The first chapter provides an outline covering the social and historical background in which Buddhism came into being. It explains the context of society (e.g. Aryan dominance) and presents how each side explains these issues. Then, information about the person Buddha and how Buddhism evolves is discussed.
The second chapter covers the development of early Buddhism. The early councils, the great schism, and their results are the issues discussed. The information on the evolvement of schools and the philosophical precepts presented will be compared.
The development of a Buddhism that found followers throughout the Asian continent is subject of the third chapter. What are the differences to the former faiths? How are the beginnings and developments explained of the new types of Buddhism? These are the questions which are investigated. Various schools that are summed up as the so-called Great Vehicle or Mahayana and the so-called Diamond Vehicle or Vajrayana respectively tantric Buddhism will also be discussed. Unlike the first evolvement of Buddhism, there are various proclaimers of diverse doctrines. The contributions on the basic schools and its representatives will be examined for both sides.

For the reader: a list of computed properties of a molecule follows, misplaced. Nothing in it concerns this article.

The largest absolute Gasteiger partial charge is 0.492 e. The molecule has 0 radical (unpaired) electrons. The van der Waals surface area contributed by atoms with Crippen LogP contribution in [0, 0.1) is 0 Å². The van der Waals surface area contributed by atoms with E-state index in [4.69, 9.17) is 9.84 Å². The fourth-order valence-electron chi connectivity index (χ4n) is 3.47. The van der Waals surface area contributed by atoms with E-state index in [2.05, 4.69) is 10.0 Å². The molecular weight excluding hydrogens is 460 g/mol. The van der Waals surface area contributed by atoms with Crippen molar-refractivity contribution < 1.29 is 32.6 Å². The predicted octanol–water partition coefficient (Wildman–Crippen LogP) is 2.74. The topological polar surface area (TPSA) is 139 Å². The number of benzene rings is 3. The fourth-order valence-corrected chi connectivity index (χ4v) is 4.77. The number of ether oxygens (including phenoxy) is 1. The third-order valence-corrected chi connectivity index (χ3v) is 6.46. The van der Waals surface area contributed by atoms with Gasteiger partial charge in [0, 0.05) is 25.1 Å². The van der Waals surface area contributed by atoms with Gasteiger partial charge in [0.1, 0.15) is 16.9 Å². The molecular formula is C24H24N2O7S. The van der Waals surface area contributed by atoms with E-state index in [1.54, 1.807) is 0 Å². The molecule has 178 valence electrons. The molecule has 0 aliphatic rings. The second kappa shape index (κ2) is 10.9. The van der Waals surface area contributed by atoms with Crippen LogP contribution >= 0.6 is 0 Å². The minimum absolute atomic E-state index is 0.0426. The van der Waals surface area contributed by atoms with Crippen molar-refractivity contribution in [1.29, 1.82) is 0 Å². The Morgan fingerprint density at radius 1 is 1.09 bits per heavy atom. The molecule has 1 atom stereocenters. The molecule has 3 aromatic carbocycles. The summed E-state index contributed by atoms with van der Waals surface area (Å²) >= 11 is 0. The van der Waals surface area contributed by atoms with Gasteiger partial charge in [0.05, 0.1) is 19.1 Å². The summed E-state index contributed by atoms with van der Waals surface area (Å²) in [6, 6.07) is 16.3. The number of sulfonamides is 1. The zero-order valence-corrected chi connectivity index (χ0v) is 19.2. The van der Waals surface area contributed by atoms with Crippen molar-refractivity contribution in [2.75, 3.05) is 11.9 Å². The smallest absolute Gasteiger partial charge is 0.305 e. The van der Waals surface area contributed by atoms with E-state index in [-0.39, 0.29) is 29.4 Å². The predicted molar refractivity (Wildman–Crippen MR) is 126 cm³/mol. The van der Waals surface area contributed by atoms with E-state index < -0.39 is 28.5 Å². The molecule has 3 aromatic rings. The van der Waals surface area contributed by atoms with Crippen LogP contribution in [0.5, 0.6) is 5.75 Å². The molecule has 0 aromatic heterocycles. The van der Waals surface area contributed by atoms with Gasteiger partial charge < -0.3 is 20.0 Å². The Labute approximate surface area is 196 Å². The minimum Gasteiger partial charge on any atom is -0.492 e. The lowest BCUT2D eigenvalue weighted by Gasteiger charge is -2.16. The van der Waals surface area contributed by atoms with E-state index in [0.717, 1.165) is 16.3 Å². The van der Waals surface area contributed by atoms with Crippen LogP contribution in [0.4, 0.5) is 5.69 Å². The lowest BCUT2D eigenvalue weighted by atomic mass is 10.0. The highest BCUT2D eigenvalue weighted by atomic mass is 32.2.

At last the fourth chapter covers the spread of Buddhism in its historical context. This chapter presents and analyzes the two works in relation to the information on the development and the spread of Buddhist creeds in Asia.
The procedure, in its single steps, will be as follows: The statements of the Chinese and English articles from the two reference works will be introduced. Both the Zhongguo Da Baike Quanshu and The New Encyclopædia Britannica have separate articles on general subjects of Buddhism. These articles cover philosophy and doctrine, sacred literature and biographies. At times additional information from these separate articles will be inserted if an author of the two main works emphasizes a subject. Also, if other authors discuss the same topic providing any contradicting information to the main works, this information will also be considered. If the two works offer insufficient or differing information, the discussion of other authors is examined for clarification. Possible deviations or any contradiction will be stressed and discussed.
It is known that the social, cultural and political viewpoints of the American and Chinese are in opposition; nonetheless this should not influence scientific work. This thesis does not attempt to determine the political viewpoints regarding Buddhism in any way; the reader is advised to keep in mind that emphasis is laid on the historical course and the relating philosophy that led to development and spread of Buddhism.